Robert Blum got me to call him an idiot because of this Tweet: “FriendFeed only helps if you’re dedicating your life to following yet another web site.”
Chris Saad took the conversation in a different direction with this Tweet: “discussion should occur around the target object – if its a blog then in the comments – not on friendfeed.” Which, of course, got this conversation going.
That got Mobile Jones to agree with Chris Saad on this Tweet: “Chris is on the right end of this. FF is like is not in the best interests of those who create the content.” Which, of course, got this conversation going.
Rob LaGesse wrote a whole blog post about how he thinks FriendFeed is ugly: “The service is ugly (to me). It has all kinds of crap I don’t care about in my feed.” Of course that got this conversation going.
And to put punctuation on this whole story, Corida and others talk about the noise on FriendFeed.
All of these get to the heart of why FriendFeed won’t go anywhere other than to early adopter communities who like lots of noise.
I’ve studied tons of people’s reactions to FriendFeed. Here’s why it won’t go mainstream:
1. Only early adopters care about gluing together various social networks like I do (look at the right side of my blog, for instance, and you’ll see travel and schedule and events and photos and videos and more all glued together). Most people aren’t on more than one or two services and aren’t content creators (of everyone on Upcoming.org, for instance, only a handful of people have more than 5 events and most have none).
2. Normal people (ie, those who aren’t on Twitter 18 hours a day) don’t like noise. Even on Twitter, what’s the number one thing I hear from followers? “You’re too noisy.” FriendFeed brings tons of new noise to normal people, especially if they add a bunch of the friends that FriendFeed recommends (I’m one of them, but the others on that list are among the noisiest people on the Internet). For normal people they can’t handle the noise. It’s chaotic, confusing, and until they figure out the “hide” link they will get turned off. Usually when unpassionate or late adopter types get turned off they just hit the back button.
3. There isn’t one method of using these services. Some people just want to see their closest friend’s baby photos. Other people, like me, want to use these services like a chat room to talk with large numbers of people about today’s hottest news. This disconnect pisses both of us off and makes it less likely I’ll tell “normal users” about these services. Of course anyone who reads my blog isn’t normal, so I don’t mind telling you all about these things incessantly.
4. FriendFeed is frustrating to use even for advanced users. Here, quickly, tell me how you can see only Flickr photos on FriendFeed and block everything else. Hint: there is a way, it’s just hard to find. How about, quickly again, tell me how to see all posts that have a comment or a “like” on them. Sorry, that one isn’t possible yet. How about find me all posts from everyone that mentions the word “noise” in them? Yes, that one is possible, but to do it you gotta get acquainted with FF’s advanced search features. At Microsoft we learned no one ever uses those features. Have you figured out how to hide all Twitter messages that don’t have a comment on them yet? It’s possible too, but you gotta click on the Hide feature and play around. Frustrating, frustrating, frustrating.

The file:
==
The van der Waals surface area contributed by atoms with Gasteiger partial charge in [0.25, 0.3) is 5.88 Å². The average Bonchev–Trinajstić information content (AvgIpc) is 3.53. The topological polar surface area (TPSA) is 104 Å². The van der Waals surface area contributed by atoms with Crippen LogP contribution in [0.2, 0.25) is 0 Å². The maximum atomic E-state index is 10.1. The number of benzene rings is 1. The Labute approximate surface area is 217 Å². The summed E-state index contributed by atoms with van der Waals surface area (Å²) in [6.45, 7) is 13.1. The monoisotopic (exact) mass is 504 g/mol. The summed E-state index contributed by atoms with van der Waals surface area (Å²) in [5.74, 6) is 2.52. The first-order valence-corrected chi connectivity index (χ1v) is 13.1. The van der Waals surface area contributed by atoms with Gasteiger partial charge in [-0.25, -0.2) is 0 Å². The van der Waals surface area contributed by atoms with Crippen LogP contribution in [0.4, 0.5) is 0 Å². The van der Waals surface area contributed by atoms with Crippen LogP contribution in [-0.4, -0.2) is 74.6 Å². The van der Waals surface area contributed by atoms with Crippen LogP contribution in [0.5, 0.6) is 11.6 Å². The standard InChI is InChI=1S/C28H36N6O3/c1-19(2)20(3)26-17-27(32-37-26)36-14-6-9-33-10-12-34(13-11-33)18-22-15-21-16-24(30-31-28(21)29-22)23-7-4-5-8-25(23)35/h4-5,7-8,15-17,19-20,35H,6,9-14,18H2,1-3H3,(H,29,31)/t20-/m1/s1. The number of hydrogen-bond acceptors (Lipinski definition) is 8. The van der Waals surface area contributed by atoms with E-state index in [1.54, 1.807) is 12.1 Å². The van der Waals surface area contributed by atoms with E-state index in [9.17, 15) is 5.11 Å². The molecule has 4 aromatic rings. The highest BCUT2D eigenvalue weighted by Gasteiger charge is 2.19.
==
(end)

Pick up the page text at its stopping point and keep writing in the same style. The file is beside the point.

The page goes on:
5. FriendFeed doesn’t work well on mobile phones. Most people around the world use their mobile phones far more often than they use their laptops. So, if you don’t have good mobile phone interfaces you can kick your going mainstream dreams in the toilet.
6. Want to find some new friends? The recommended friends feature is pretty cool (albeit frustrating to find) but the problem is you can’t figure out why it is presenting the friends it is (hint: it presents the most popular users up front. These are the most noisy users on the service and probably are pretty geeky to boot. People like me, Dave Winer, Louis Gray, Michael Arrington, etc).
7. I can’t add new services easily. Qik, for instance, is among my most favorite data type. But how do I get that added? Oh, I gotta add an RSS feed for services that aren’t already in the system. But then the videos don’t look as nice as, say, YouTube’s or Flickr’s. That’s disappointing.
8. It pisses bloggers off because all their comments are moving onto FriendFeed rather than staying on their blogs. Watch this post, I bet I get more comments over on FriendFeed than here. Now this one does NOT piss me off. I don’t really care where you talk about my ideas and I’ll go wherever the audience goes (which is why I often commented on other people’s blogs). But they do have a point. It’d be nice if bloggers got warned when a conversation was happening about what they wrote and if there were an easy way to join FriendFeed comments and conversations into their own blog commenting systems. When bloggers get pissed off they tend to talk less about new services, which retards their ability to go mainstream.
9. Comments get fragmented, even inside FriendFeed. Why? Well, let’s say you write a really great blog post. You’ll get shared on tons of people’s Google Reader shared feeds. Some comments happen on Louis Gray’s FriendFeed. Some happen on mine. Others happen on Thomas Hawk’s. Still others happen on other people’s feeds. Everyone has their own audience which gets involved and now we have duplicate items all over the place (noise, and not the fun kind) and comment fragmentation.
Well, that’s enough. There’s more, but these are the biggies, I think. Got any other reasons why FriendFeed won’t go mainstream? You know where to leave a comment. I’ll be watching for it.
This is part I. In second part I’ll explain why FriendFeed will go mainstream.